As the story goes, on November 27, 1985 (the day before Thanksgiving) gay activist Cleve Jones arranged a candlelight march to the San Francisco Federal Building to remember the death of Harvey Milk who had been assassinated only seven years earlier on November 27, 1978. Concurrently, the earliest and darkest days of the AIDS epidemic had descended on the gay community, with dozens of mysterious deaths every week from a disease that had a name but no cure—just a debilitating and heartbreaking death. Life for the LGBT community in San Francisco felt dire with threats seemingly piling up. Because of this, Cleve Jones asked members of the march to write the names of loved ones they lost to AIDS related illnesses, which were then taped to the outside of the San Francisco Federal Building. This is the moment—the spark of inspiration—when the AIDS Memorial Quilt was born.

Matthew Terrell, AIDS and Entertainment Media, 2023

When Cleve saw the patchwork of names, all written in their own unique style, on the side of the building he remarked that it looked like a quilt. Soon after he turned this idea into sewing sessions at friends and fellow activist houses—including the emerging politician Nancy Pelosi—into a novel form of community activism. Individual quilt panels are 3x6 feet, which is approximately the size of a coffin. Panels are grouped together in eights to create quilt blocks, which are 12x12 feet. In the earliest days of the AIDS Memorial Quilt, it became a form of remembrance and memorial. Funeral homes would often refuse people who died of AIDS, and sometimes the deceased’s family sadly chose to do no memorial. For many people in the gay community, this was the only way to remember loved ones who had been taken away in the prime of their lives.

Today, the AIDS Memorial Quilt is the largest community-based art project in the world. There are 6000 Quilt blocks representing 48,000 individual memorial panels to over 94,000 people. Many people remember the famous 1996 display of the Quilt on the National Mall in Washington DC, which was the last time the Quilt was displayed in its entirety. At the time there were only 3000 blocks. Displaying the entire Quilt today would be prohibitively complicated, as more than 20 acres of unobstructed land would be needed to fit all of the blocks.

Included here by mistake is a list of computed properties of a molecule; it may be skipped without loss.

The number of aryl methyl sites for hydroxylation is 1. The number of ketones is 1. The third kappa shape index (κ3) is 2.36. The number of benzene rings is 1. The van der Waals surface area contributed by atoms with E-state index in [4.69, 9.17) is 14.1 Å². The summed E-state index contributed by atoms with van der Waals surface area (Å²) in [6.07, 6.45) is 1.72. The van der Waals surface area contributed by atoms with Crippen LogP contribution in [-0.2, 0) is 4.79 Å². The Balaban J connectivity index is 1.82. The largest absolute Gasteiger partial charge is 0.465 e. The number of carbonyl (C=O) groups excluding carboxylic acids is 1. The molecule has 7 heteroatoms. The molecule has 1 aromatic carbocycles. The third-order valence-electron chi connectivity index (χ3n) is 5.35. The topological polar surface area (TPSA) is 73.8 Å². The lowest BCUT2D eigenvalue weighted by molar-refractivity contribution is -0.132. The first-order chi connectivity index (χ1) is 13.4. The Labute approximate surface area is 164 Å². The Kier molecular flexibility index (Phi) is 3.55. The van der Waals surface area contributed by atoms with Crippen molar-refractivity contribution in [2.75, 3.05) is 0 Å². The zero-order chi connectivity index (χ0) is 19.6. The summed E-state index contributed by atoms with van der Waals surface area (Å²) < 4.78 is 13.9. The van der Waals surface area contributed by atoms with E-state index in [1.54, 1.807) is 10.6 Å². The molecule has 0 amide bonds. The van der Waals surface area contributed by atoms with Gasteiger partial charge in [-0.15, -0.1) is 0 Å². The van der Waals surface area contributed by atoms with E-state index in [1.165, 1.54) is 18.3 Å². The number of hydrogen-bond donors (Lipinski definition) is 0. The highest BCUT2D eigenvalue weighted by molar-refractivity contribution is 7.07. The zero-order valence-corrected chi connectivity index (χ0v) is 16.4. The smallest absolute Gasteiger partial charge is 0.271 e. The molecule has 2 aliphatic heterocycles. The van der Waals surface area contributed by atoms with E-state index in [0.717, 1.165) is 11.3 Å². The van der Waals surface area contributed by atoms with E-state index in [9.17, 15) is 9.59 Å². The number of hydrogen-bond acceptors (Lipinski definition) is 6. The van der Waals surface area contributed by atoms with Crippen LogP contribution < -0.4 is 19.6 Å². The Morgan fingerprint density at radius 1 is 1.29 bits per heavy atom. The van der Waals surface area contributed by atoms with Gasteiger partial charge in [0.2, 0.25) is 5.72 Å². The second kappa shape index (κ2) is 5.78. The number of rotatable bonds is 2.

The purpose of this exhibition is to recreate the early days of the AIDS Quilt, when it was a few activist friends meeting up in Nancy Pelosi’s living room to sew and talk and cry and laugh and remember loved ones who had died from AIDS. The gallery is divided up to create a series of roomlike spaces, so that when viewers walk through they feel as if they have been transported back to 1985 and are seeing first hand the AIDS Quilt coming together. The use of decorative framed artwork is meant to give the space a living-room quality, but look closer and each of these pieces have threads connecting it to the story of the AIDS Quilt. Also on display are actual activist artworks including comics, dolls, posters, and more for viewers to interact with to underscore the experience of living through the early days of the AIDS epidemic. Finally, a selection of AIDS Quilt blocks anchors the gallery space and show, reminding viewers how fundamental they are to the story of fighting the virus. When all these artworks are experienced as a whole, viewers can find a deeper connection to the story of the AIDS Memorial Quilt.

Aubrey Longley-Cook, Palms 4, 2020

Aubrey Longley-Cook’s embroidery work contains multiple threads connecting it to the AIDS Memorial Quilt. As a queer artist and a fiber-based artist, he’s already had multiple exhibitions where his artwork was curated into a show which also featured AIDS Quilt blocks. Like many other gay men, including some who have made Quilt panels themselves, Aubrey was inspired to take up needlework after seeing his mother and other women in his family practice the artform. His pieces speak to time and place for the setting of this exhibition. The embroidery of a palm tree was chosen because of the palm’s abundance in San Francisco. Aubrey’s Hourglass series is meant to evoke the patterns of traditional Americana quilts. Embroidery framed on the wall has a nostalgic quality to it, and Aubrey’s work is meant to bring a homey feel to the gallery space.

Robert Sherer, Love Nest, 2005

Artwork by Robert Sherer often shocks people, but only once they dig deep into the meaning and intention behind his works. His drawings and paintings present bucolic scenes, but there is always some element—be it the medium, the process, the figure, or the story behind the work—that gives his work a sharp edge of artistic intention. For this exhibition, Robert’s bloodworks are on display. In this series the artist has literally drawn blood from friends and acquaintances—including both HIV+ and HIV- blood—and uses it as a medium for drawing and illustration. The scenes are straight out of a Victorian parlor with their precisely detailed flowers, bunnies, birds, and other rural paradise imagery. The red blood becomes a kind of antique ink which results in illustrations that could have come out of a dusty encyclopedia. The images are sweet and old-fashioned, which underscores the “Living Room” theme of this show.